• Fear State-Church Conflict In Portugal VATICAN CITY (NC)-A report in the Vatican City daily newspaper has likened the leftwing labor difficulties encountered by Portugal's Catholic radio station to the mu:,:zling of the Portuguese Socialist newspaper Republica. L'Osservatore Romano quoted the manager of Radio Renscenza, F'ather Pedro Goncalves, as saying that the refusal of left-wing workers to broadcast the station's regular programs "cannot be considered an isolated case in the country's political, social and religious picture." Apparently referring to the government's reluctance or unwillingness to enforce laws against such censorship by the radio station's employees, Father Goncalves said the dispute "could reach the point of a break in Church-state relations."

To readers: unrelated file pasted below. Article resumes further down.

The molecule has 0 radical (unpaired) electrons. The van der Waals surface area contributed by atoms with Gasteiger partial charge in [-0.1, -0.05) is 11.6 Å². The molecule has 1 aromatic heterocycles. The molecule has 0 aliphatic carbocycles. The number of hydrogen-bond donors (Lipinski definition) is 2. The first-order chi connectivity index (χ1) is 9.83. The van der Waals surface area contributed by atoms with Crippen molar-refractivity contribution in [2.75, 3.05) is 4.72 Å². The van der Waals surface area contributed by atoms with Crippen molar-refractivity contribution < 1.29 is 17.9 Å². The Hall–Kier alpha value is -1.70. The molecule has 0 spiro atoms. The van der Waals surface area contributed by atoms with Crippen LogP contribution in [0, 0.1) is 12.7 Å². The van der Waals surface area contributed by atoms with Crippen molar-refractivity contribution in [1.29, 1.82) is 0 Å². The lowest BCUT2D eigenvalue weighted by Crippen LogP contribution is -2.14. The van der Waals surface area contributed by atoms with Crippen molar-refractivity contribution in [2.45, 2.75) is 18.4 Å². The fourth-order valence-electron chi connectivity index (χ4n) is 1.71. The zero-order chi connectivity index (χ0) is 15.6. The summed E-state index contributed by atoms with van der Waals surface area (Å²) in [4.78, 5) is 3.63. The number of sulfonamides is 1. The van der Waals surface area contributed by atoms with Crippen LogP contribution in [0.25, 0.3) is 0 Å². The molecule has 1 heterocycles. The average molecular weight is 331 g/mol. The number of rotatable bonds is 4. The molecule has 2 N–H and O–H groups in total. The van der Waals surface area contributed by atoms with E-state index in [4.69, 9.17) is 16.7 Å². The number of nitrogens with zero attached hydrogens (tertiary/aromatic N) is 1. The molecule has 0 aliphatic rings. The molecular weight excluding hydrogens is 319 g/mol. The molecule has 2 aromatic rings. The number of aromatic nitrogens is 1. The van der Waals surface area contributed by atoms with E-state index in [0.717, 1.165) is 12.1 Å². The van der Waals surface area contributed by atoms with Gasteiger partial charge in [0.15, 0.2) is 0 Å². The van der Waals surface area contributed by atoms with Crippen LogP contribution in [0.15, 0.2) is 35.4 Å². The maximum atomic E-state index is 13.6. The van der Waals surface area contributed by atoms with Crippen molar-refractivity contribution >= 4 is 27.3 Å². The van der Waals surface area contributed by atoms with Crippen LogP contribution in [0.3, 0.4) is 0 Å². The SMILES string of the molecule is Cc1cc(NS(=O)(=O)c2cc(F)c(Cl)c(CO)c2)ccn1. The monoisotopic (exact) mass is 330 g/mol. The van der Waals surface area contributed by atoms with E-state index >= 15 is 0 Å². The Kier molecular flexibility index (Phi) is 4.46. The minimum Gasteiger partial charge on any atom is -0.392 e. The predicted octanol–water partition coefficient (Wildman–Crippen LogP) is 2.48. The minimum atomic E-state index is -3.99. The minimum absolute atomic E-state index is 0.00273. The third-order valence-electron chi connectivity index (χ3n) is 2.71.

The workers are demanding that manual Joaborers have a right to state their own views over the radio. The Portugue!>e Socialist party has threatened to withdraw from the government unless its newspaper Republica is re-

opened. The government shut it down May 19 after printErs tried to occupy its offices and oust the editor. The Military RevoJoutionary Council promisEd June 6 to invoke Portugal'! press freedom Iaw to reopen th~ newspaper.

CPA High Honor To Fr. Sheerin NEW YORK (NC)-The Catholic Press Association (CPA) has awarded Paulist Father John B. Sheerin its highest honor for outstanding journalism, the St. Francis de Sales award. Father Sheerin, 68, author of several books and a leader in ecumenism, was editor for 24 years of the Catholic World, now published as the New Catholic World. The award was presented at St. Patrick's Cathedral during a memorial Mass on the f;inal day of the CPA convention.

Leaders in the newspaper segment of the competition Vlere the National Catholic Repor:er, an independent weekly published in Kansas City, Mo., and .the Church World, diocesan newspaper of Portland, Me. EacQ received two first-place awards and two second-place awards.